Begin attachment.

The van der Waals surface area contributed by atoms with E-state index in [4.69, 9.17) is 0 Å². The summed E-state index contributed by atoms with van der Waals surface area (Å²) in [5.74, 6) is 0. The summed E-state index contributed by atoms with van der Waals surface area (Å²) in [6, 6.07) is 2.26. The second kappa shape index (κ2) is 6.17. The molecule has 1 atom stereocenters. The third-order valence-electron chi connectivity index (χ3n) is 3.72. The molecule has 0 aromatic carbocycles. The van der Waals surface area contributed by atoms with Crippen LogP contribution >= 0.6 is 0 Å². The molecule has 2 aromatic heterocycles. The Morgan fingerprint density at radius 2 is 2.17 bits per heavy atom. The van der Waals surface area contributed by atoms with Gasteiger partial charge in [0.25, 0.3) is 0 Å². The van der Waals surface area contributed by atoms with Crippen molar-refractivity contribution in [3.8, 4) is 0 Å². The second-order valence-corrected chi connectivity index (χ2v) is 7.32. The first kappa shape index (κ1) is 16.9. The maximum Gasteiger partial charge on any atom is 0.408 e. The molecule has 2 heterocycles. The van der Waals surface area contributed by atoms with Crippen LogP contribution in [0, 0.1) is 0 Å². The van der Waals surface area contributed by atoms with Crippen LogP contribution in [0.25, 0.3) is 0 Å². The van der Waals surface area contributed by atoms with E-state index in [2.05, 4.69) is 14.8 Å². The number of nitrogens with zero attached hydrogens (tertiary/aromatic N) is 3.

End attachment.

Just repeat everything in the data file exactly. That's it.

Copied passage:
The van der Waals surface area contributed by atoms with E-state index in [4.69, 9.17) is 0 Å². The summed E-state index contributed by atoms with van der Waals surface area (Å²) in [5.74, 6) is 0. The summed E-state index contributed by atoms with van der Waals surface area (Å²) in [6, 6.07) is 2.26. The second kappa shape index (κ2) is 6.17. The molecule has 1 atom stereocenters. The third-order valence-electron chi connectivity index (χ3n) is 3.72. The molecule has 0 aromatic carbocycles. The van der Waals surface area contributed by atoms with Crippen LogP contribution >= 0.6 is 0 Å². The molecule has 2 aromatic heterocycles. The Morgan fingerprint density at radius 2 is 2.17 bits per heavy atom. The van der Waals surface area contributed by atoms with Gasteiger partial charge in [0.25, 0.3) is 0 Å². The van der Waals surface area contributed by atoms with Crippen molar-refractivity contribution in [3.8, 4) is 0 Å². The second-order valence-corrected chi connectivity index (χ2v) is 7.32. The first kappa shape index (κ1) is 16.9. The maximum Gasteiger partial charge on any atom is 0.408 e. The molecule has 2 heterocycles. The van der Waals surface area contributed by atoms with Crippen LogP contribution in [0, 0.1) is 0 Å². The van der Waals surface area contributed by atoms with Crippen LogP contribution in [0.25, 0.3) is 0 Å². The van der Waals surface area contributed by atoms with E-state index in [2.05, 4.69) is 14.8 Å². The number of nitrogens with zero attached hydrogens (tertiary/aromatic N) is 3.